After so many years, most band's develop a sound that when you hear it, you say - "Ah, some REO Speedwagon" or "Swell, some Bee Gees." But when a band, known for a particular sound and a lead singer's voice, in particular, when that lead singer quits and the band presses on with a new singer, sometimes the transition simply doesn't work. Such is the case with Lonestar. This is a band that in recent years was pegged as a milquetoast, "sippy-cup country" band that offered harmless tunes about the joys of domestic life (Front Porch Lookin' In) or silly odes to stay-at-home-dads (Mr. Mom). The band admitted that their previous label had pushed them into a corner, basically stereotyping them and stalling out their career.
Apparently, this was enough for lead singer and Lonestar co-founder Richie McDonald to split, leaving behind guitarist Michael Britt, keyboardist Dean Sams and drummer Keech Rainwater. The problem, though, is that McDonald's voice made Lonestar. It's a good voice. Full of passion and country-embracing enthusiasm. As for his band mates, Lonestar relied way too much on sidemen to have developed a discernible sound of their own. Such are the perils of years of sucking the Nashville money-machine teat.
So, the trio finds Cody Collins, a handsome man with a voice that sounds eerily similar to country superstar Keith Urban. The new album of 10 songs is particularly bland. Not a good sign for a group wanting to re-introduce themselves to the world. The opening track, Beat (I Can Feel Your Heart), is mid-tempo pop-country with enough acoustic instrumentation to keep you from skipping it upon first listen. Collins' voice is appealing and the instrumentation is decent. This could be a hit for the group, something they desperately need at this stage in their career.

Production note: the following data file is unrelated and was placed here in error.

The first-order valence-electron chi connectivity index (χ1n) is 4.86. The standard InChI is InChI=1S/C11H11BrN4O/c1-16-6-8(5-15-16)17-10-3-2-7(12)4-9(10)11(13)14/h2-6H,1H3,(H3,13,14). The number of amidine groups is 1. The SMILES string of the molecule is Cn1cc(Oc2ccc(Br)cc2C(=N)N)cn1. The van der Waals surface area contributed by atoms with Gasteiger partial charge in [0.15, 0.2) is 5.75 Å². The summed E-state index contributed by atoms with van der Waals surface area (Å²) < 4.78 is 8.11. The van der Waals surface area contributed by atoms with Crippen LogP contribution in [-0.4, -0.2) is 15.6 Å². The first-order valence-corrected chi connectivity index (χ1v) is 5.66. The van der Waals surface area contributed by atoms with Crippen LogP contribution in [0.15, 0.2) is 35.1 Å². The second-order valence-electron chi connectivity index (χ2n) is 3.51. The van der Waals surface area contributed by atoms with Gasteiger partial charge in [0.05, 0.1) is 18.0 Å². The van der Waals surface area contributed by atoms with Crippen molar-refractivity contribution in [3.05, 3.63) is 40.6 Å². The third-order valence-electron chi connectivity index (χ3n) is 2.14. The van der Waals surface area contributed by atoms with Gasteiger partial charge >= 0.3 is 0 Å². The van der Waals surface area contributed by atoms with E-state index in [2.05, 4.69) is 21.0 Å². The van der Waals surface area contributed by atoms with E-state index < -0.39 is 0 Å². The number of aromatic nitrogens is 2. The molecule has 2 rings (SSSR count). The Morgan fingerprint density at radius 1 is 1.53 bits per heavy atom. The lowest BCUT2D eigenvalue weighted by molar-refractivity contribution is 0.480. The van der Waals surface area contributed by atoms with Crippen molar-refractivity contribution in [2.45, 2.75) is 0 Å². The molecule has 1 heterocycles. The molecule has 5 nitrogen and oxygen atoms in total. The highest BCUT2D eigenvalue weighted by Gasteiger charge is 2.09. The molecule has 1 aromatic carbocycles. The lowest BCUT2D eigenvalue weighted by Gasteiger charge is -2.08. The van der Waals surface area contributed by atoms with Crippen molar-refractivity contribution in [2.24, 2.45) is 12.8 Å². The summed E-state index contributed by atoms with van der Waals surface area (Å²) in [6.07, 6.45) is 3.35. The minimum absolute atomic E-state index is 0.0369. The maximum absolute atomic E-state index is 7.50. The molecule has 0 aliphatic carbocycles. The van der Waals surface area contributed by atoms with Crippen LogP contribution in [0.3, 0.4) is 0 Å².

Making Memories recalls Bon Jovi's work on the country-influenced album "Lost Highway," from a few years ago. Y.O.U., another song that is good, but not great. You sense that they are trying to get their footing, and it doesn't quite work. In a restless mood, Collins sings about "burnin' up that highway" on Live Laugh and Love, one of the stronger tracks.
The title track, strangely enough, closes out the album. Considering the rockin' nature and Collins' vocal confidence here, the group welcomes listeners to a party with the cringe-worthy line: "ain't no stoppin', we'll be rockin','til they're dancin' down in Timbuktu, girl."
A lot of songs about love, life and relationships. The usual clichés you find in today's pop-country.